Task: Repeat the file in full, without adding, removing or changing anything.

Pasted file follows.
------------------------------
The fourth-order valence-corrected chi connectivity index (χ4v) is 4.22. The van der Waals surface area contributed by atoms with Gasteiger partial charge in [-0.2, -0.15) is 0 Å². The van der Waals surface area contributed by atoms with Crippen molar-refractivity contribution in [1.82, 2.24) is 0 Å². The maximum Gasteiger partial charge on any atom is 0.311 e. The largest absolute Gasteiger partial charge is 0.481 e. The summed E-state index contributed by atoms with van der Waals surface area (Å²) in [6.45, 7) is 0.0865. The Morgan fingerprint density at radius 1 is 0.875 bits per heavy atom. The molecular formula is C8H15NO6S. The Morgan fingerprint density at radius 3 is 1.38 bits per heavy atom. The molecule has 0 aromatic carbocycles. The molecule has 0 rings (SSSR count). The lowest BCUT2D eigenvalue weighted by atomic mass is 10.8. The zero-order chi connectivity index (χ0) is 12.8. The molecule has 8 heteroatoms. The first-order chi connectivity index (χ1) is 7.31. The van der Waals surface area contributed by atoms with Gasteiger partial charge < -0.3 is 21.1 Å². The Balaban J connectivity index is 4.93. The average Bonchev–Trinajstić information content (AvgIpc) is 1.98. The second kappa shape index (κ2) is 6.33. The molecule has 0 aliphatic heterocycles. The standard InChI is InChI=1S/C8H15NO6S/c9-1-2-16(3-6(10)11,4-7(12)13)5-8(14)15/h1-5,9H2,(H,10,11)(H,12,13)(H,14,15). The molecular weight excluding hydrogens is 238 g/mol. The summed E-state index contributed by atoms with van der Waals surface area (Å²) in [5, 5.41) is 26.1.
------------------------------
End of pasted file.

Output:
The fourth-order valence-corrected chi connectivity index (χ4v) is 4.22. The van der Waals surface area contributed by atoms with Gasteiger partial charge in [-0.2, -0.15) is 0 Å². The van der Waals surface area contributed by atoms with Crippen molar-refractivity contribution in [1.82, 2.24) is 0 Å². The maximum Gasteiger partial charge on any atom is 0.311 e. The largest absolute Gasteiger partial charge is 0.481 e. The summed E-state index contributed by atoms with van der Waals surface area (Å²) in [6.45, 7) is 0.0865. The Morgan fingerprint density at radius 1 is 0.875 bits per heavy atom. The molecular formula is C8H15NO6S. The Morgan fingerprint density at radius 3 is 1.38 bits per heavy atom. The molecule has 0 aromatic carbocycles. The molecule has 0 rings (SSSR count). The lowest BCUT2D eigenvalue weighted by atomic mass is 10.8. The zero-order chi connectivity index (χ0) is 12.8. The molecule has 8 heteroatoms. The first-order chi connectivity index (χ1) is 7.31. The van der Waals surface area contributed by atoms with Gasteiger partial charge < -0.3 is 21.1 Å². The Balaban J connectivity index is 4.93. The average Bonchev–Trinajstić information content (AvgIpc) is 1.98. The second kappa shape index (κ2) is 6.33. The molecule has 0 aliphatic heterocycles. The standard InChI is InChI=1S/C8H15NO6S/c9-1-2-16(3-6(10)11,4-7(12)13)5-8(14)15/h1-5,9H2,(H,10,11)(H,12,13)(H,14,15). The molecular weight excluding hydrogens is 238 g/mol. The summed E-state index contributed by atoms with van der Waals surface area (Å²) in [5, 5.41) is 26.1.